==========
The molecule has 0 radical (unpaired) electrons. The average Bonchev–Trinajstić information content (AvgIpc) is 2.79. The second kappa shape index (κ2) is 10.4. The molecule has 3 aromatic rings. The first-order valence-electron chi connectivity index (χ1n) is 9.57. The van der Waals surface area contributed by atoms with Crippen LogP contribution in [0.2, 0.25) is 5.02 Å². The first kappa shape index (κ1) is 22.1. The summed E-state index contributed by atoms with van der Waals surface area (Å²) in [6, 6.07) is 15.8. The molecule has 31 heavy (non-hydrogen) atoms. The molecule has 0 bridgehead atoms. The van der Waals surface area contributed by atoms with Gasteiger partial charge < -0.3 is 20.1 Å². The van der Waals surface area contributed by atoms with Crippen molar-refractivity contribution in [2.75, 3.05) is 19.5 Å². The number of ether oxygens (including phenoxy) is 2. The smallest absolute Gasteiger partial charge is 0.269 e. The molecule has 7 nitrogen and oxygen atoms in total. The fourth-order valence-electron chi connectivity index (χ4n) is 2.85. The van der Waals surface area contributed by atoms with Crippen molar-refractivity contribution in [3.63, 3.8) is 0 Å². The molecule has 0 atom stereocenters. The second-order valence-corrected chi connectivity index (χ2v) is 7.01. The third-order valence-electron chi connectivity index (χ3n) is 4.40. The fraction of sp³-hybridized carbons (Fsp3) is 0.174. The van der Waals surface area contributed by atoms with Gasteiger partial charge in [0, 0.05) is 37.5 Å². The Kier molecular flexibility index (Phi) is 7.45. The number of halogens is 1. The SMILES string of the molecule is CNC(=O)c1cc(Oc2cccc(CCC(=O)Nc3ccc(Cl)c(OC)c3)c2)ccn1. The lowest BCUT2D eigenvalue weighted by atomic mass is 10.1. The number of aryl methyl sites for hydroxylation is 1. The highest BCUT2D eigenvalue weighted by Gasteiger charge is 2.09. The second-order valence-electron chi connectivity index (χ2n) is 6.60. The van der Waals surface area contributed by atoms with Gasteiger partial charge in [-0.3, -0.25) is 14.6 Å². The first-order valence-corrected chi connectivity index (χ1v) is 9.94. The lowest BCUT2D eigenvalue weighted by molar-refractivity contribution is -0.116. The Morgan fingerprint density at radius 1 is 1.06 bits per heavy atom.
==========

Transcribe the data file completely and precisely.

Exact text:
The molecule has 0 radical (unpaired) electrons. The average Bonchev–Trinajstić information content (AvgIpc) is 2.79. The second kappa shape index (κ2) is 10.4. The molecule has 3 aromatic rings. The first-order valence-electron chi connectivity index (χ1n) is 9.57. The van der Waals surface area contributed by atoms with Crippen LogP contribution in [0.2, 0.25) is 5.02 Å². The first kappa shape index (κ1) is 22.1. The summed E-state index contributed by atoms with van der Waals surface area (Å²) in [6, 6.07) is 15.8. The molecule has 31 heavy (non-hydrogen) atoms. The molecule has 0 bridgehead atoms. The van der Waals surface area contributed by atoms with Gasteiger partial charge < -0.3 is 20.1 Å². The van der Waals surface area contributed by atoms with Crippen molar-refractivity contribution in [2.75, 3.05) is 19.5 Å². The number of ether oxygens (including phenoxy) is 2. The smallest absolute Gasteiger partial charge is 0.269 e. The molecule has 7 nitrogen and oxygen atoms in total. The fourth-order valence-electron chi connectivity index (χ4n) is 2.85. The van der Waals surface area contributed by atoms with Crippen molar-refractivity contribution in [3.63, 3.8) is 0 Å². The molecule has 0 atom stereocenters. The second-order valence-corrected chi connectivity index (χ2v) is 7.01. The third-order valence-electron chi connectivity index (χ3n) is 4.40. The fraction of sp³-hybridized carbons (Fsp3) is 0.174. The van der Waals surface area contributed by atoms with Gasteiger partial charge in [0, 0.05) is 37.5 Å². The Kier molecular flexibility index (Phi) is 7.45. The number of halogens is 1. The SMILES string of the molecule is CNC(=O)c1cc(Oc2cccc(CCC(=O)Nc3ccc(Cl)c(OC)c3)c2)ccn1. The lowest BCUT2D eigenvalue weighted by atomic mass is 10.1. The number of aryl methyl sites for hydroxylation is 1. The highest BCUT2D eigenvalue weighted by Gasteiger charge is 2.09. The second-order valence-electron chi connectivity index (χ2n) is 6.60. The van der Waals surface area contributed by atoms with Gasteiger partial charge in [-0.3, -0.25) is 14.6 Å². The first-order valence-corrected chi connectivity index (χ1v) is 9.94. The lowest BCUT2D eigenvalue weighted by molar-refractivity contribution is -0.116. The Morgan fingerprint density at radius 1 is 1.06 bits per heavy atom.